SD Man Launches Anti-Illegal Immigration Initiative

Ted Hilton Has Launched A Statewide Ballot Drive For A Law Similar To Arizona's Immigration Law

A San Diego man has launched a statewide ballot drive for a proposed law similar to Arizona’s anti-illegal immigration law.

“This is important. Illegal immigration must be stopped. We’re putting a coalition together to get it on the ballot,” said Ted Hilton, a real estate developer who has become a nationally recognized activist.

His attorneys have just approved the draft language for a proposed 2012 proposition.

To stop illegal immigration, Hilton said law enforcement must be allowed to ask questions. His law would take Arizona’s one step further.

Instead of requiring “reasonable suspicion” to stop someone, Hilton said it should be up to the officer’s discretion when they need to ask for immigration status.

“We should trust our peace officers to do the best job they can do and to use the law when they need to use it,” he said.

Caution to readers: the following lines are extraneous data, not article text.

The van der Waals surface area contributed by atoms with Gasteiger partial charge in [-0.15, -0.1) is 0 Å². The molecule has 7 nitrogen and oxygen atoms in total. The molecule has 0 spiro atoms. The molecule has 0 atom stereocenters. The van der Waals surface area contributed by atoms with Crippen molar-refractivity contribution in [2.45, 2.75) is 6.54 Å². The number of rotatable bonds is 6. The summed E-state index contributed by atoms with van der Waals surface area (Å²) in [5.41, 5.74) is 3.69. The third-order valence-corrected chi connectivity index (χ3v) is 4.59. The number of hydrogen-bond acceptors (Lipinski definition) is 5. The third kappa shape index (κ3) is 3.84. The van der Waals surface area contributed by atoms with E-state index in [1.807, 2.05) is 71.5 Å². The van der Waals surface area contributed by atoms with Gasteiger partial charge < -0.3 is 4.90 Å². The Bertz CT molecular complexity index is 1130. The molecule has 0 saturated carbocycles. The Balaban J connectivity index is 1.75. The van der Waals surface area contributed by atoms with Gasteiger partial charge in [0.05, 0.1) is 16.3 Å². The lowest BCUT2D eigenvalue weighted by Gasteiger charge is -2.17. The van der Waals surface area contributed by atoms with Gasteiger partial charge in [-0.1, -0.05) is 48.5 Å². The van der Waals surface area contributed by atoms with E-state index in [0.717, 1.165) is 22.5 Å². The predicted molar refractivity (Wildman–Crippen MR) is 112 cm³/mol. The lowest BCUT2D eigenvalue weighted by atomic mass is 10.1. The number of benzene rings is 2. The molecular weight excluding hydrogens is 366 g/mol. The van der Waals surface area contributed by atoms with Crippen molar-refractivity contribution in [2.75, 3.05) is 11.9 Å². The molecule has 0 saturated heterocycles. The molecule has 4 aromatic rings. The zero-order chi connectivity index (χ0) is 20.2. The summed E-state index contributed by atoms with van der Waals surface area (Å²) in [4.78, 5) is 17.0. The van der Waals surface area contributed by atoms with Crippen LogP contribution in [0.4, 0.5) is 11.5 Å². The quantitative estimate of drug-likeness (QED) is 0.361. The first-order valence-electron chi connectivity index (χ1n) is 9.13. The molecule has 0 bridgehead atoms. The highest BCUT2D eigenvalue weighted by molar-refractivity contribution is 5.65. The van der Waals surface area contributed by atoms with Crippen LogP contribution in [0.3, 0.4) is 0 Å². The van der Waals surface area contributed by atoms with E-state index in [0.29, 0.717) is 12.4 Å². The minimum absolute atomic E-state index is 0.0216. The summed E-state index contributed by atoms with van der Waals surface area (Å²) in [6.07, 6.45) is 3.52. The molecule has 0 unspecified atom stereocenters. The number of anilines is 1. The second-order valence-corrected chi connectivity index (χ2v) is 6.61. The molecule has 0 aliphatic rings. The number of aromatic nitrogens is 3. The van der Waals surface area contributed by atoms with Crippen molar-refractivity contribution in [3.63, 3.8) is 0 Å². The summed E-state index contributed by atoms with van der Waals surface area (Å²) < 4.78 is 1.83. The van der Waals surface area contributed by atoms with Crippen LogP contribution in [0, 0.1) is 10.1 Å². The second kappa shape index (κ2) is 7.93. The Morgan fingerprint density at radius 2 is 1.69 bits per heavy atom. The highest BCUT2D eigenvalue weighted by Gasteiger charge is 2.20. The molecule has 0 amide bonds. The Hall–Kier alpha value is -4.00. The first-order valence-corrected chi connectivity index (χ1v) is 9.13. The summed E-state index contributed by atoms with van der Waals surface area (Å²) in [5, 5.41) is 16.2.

Also in his initiative was a section that would deny benefits to U.S. born children of illegal immigrants.

A recent effort to put the initiative on the ballot was stalled when he only raised hundreds of thousands of dollars instead of the millions needed.

“2009 was considered one of the worst years for fundraising ever. We’re talking to some big donors already,” said Hilton. “We’re optimistic the money will be there.”

Opponents of the ballot say people will oppose the law.

“If he really wants a fight, he’s going to have a fight,” said Christian Ramirez, of the American Friends Service Committee. “I’m confident folks will rally against such anti-immigration measures.”

Immigrant advocates said California is still healing from divisive immigration battles of the 1990s, which hurt Republicans in the Latino community.

“If something make it to the ballot, we’ll debate it and take a stance on it,” said Tony Krvaric, the chair of the San Diego County Republican Party.

They’re taking a wait and see stance as the fate of a California initiative could hinge on whether Arizona’s law holds up in court.